Prove where you live
Register on the electoral roll at your current address – you can do this even if you’re in shared accommodation or living at home with your parents.
Build your credit history
Having little or no credit history can make it difficult for companies to assess you, and your credit score may be lower as a result. This is a common problem for young people and people who are new to the country. Luckily, there are some steps you may be able to take to build up your credit history.
Make payments reliably
Paying your accounts on time and in full each month is a good way to show lenders you’re a reliable borrower, and capable of handling credit responsibly. Old, well-managed accounts will usually improve your score – although be sure to check about the potential impact of unused credit cards.
Keep your credit utilisation low
Your credit utilisation is the percentage you use of your credit limit. For example, if you have a limit of £2,000 and you’ve used £1,000 of that, your credit utilisation is 50%. Usually, a lower percentage will be seen positively by companies, and will increase your score as a result. If possible, try and keep your credit utilisation at 25%.
Why should I improve my credit score?
When you apply for credit, the company will calculate your credit score to decide whether to lend to you. It is usually based on:
Information from your credit report
Your application details
Data they already hold on you (if you have been their customer before)
Each company may have a different way of calculating your credit score, depending on what information they have access to and their lending criteria.
Credit Reference Agencies (CRAs) calculate their own versions of your credit score. You can get an idea of how companies may view you by looking at a free Credit Score company (search online for "free credit score check" and you will be provided with plenty of results). And do not worry, checking your score will not affect it.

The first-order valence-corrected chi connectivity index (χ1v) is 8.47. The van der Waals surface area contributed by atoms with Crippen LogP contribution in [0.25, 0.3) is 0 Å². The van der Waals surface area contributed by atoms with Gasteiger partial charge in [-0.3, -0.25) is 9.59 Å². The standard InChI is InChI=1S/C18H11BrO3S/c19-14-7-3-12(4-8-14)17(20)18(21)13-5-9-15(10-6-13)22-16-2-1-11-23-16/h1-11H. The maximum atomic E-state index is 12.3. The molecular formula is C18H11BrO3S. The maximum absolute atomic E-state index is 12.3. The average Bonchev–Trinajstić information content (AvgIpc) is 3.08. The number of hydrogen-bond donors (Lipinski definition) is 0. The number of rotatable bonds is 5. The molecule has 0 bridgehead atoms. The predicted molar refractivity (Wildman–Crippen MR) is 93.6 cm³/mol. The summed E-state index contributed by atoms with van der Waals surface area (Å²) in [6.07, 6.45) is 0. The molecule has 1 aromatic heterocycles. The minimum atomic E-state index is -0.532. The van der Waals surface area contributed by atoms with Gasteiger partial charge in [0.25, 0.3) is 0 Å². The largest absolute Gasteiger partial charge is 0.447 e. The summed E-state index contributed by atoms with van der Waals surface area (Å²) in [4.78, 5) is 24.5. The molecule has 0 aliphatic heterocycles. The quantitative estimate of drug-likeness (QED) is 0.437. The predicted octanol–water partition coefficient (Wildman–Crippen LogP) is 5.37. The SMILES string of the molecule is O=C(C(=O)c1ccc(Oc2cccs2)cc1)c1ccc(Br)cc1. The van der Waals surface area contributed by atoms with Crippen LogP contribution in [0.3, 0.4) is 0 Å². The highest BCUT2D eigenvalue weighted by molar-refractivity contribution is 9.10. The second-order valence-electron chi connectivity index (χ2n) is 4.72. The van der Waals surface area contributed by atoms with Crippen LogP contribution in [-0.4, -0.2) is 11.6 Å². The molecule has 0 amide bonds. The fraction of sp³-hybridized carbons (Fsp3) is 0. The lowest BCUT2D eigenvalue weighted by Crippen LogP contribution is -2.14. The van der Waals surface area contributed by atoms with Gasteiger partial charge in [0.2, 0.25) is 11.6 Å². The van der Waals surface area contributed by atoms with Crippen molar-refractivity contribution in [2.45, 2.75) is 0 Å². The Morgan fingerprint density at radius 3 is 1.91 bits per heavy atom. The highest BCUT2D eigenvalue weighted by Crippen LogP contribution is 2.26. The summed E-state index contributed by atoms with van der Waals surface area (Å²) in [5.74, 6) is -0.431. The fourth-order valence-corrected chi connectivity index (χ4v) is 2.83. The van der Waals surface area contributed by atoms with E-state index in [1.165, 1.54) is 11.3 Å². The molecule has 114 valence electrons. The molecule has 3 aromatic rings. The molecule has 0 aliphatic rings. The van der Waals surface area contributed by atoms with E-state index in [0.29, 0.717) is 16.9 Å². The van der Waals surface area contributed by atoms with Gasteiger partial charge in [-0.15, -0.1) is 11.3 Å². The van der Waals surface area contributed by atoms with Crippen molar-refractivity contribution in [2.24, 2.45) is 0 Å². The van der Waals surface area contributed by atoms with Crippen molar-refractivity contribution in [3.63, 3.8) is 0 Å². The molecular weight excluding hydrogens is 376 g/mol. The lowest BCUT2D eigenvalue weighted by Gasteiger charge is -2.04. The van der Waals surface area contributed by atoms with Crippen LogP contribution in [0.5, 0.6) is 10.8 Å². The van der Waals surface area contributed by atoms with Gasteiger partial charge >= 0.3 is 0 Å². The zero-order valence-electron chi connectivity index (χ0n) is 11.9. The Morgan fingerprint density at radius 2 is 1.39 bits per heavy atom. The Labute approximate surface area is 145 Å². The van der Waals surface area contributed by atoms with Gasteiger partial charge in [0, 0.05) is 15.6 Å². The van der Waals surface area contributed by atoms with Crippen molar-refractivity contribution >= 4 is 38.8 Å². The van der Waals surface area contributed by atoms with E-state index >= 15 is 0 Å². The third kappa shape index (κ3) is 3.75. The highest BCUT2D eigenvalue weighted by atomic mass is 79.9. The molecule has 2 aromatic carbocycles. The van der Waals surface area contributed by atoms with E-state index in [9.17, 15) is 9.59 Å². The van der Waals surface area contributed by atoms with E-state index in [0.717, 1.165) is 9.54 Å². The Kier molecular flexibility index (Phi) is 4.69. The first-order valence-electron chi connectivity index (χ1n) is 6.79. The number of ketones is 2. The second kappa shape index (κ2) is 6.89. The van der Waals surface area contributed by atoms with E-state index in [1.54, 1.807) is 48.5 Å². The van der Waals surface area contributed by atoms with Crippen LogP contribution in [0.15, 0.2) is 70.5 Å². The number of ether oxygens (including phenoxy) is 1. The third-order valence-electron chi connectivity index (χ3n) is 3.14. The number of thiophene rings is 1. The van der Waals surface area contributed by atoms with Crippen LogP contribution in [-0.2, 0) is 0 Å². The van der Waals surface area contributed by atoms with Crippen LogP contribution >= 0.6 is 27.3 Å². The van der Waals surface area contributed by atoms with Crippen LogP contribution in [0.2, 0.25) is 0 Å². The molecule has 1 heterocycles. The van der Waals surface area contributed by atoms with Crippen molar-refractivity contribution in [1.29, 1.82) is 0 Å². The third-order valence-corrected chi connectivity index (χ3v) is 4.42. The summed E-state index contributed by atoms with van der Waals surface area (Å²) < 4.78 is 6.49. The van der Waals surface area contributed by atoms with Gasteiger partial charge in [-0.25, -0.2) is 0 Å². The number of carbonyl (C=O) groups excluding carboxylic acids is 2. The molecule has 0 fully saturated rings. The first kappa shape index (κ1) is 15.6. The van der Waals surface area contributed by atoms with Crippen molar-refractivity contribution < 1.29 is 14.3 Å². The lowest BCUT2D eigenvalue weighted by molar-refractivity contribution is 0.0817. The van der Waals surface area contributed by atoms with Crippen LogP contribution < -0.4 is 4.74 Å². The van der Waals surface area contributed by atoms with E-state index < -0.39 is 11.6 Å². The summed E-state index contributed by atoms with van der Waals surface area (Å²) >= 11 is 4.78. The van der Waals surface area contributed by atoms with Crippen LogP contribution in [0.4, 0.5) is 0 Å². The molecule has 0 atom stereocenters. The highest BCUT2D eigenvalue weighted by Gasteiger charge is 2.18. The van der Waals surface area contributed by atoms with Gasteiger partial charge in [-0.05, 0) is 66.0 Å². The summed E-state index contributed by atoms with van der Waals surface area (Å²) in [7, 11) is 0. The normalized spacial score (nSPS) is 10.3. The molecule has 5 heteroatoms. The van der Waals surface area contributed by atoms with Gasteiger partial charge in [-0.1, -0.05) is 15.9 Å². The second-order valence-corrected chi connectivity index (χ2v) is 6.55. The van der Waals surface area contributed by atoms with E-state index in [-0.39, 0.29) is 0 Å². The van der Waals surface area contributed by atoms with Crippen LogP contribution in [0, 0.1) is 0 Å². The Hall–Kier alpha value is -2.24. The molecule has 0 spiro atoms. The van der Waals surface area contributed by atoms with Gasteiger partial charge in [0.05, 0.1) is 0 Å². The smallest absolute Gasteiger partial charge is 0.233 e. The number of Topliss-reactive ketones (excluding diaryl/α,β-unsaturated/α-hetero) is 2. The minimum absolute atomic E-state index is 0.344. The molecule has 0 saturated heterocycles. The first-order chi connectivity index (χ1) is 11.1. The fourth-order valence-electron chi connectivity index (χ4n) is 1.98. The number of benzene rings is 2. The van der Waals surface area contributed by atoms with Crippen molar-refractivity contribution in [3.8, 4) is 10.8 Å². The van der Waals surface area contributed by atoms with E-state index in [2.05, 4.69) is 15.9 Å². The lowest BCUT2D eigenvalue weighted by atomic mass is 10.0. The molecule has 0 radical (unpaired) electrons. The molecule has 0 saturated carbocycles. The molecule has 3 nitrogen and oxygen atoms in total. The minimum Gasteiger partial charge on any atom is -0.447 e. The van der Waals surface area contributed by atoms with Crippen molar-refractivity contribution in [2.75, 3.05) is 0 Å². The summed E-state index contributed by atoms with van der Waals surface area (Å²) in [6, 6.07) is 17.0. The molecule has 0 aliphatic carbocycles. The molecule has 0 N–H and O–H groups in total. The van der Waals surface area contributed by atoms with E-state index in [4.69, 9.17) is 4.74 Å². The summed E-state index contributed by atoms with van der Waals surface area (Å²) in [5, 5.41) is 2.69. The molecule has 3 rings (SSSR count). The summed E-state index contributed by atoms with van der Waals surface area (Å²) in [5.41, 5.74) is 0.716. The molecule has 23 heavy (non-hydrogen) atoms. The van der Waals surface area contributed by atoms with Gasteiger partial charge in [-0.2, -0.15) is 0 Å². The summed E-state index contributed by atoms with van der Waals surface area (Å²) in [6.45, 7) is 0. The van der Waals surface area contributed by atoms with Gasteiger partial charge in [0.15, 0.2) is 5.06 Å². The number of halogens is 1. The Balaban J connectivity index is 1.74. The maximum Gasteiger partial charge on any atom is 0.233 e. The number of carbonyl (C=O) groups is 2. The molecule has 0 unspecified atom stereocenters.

How can improving my credit score benefit me?
A higher credit score means finance companies see you as a lower risk, so you are more likely to be approved for credit. This is because a high score indicates you have a history of managing your credit sensibly and making repayments on time.
The benefits of improving your score may include:
Lower interest rates
If companies think you are lower risk, they may offer you better interest rates on loans and credit cards, which can make borrowing cheaper.
Higher credit limits
If you improve your score, you should have a better chance of borrowing larger amounts. This could help you achieve goals faster, such as buying a new vehicle or making home improvements.
Access to more offers
Whether it's a leasing, loan, credit card or mortgage you are after, a higher credit score means you will have better chances of approval – so you may be able to choose from a wider range of offers and providers.
How long does it take to improve my credit score?
It depends on a number of things, but you should know it will not happen overnight. Information about things like your new bank account or credit card can take up to three months to reach CRAs, so it may take at least this long to see real improvements to your score.
5 tips to keep your credit score healthy
Limit credit applications
Applying for credit frequently in a short space of time can make lenders think you are overly reliant on credit and therefore a higher risk. It doesn’t matter what form of credit you apply for, or how much you are asking to borrow – each application will record a hard search on your report which companies can see. So, try to space out any credit applications – a good rule of thumb is no more than one every three months, but remember lenders’ criteria can vary.
Consider closing unused accounts.
Having a large amount of available credit may make lenders think you cannot handle more. So, you may want to close any dormant credit accounts if not needed.
Avoid delinquent and defaulted accounts
Delinquent accounts happen when you are late on your payments, and defaulted accounts are when your relationship with the company has broken down, usually because several missed or delayed payments. Both will harm your credit score.
Only borrow what you can afford
Getting into trouble with debt may lead to things like County Court Judgements (CCJ), an Individual Voluntary Agreements (IVA) or even bankruptcy. These things will stay on your credit report for up to six years and will put a big dent in your credit score.
Keep an eye out for fraudsters
Keeping a close eye on your credit report and looking out for any signs of fraudulent activity could help protect your credit score. If you see a surge in the amount you owe, or any applications you didn not make, you may be a fraud victim. Note that if you do become a victim of fraud, your lenders should fix any damage to your score quickly.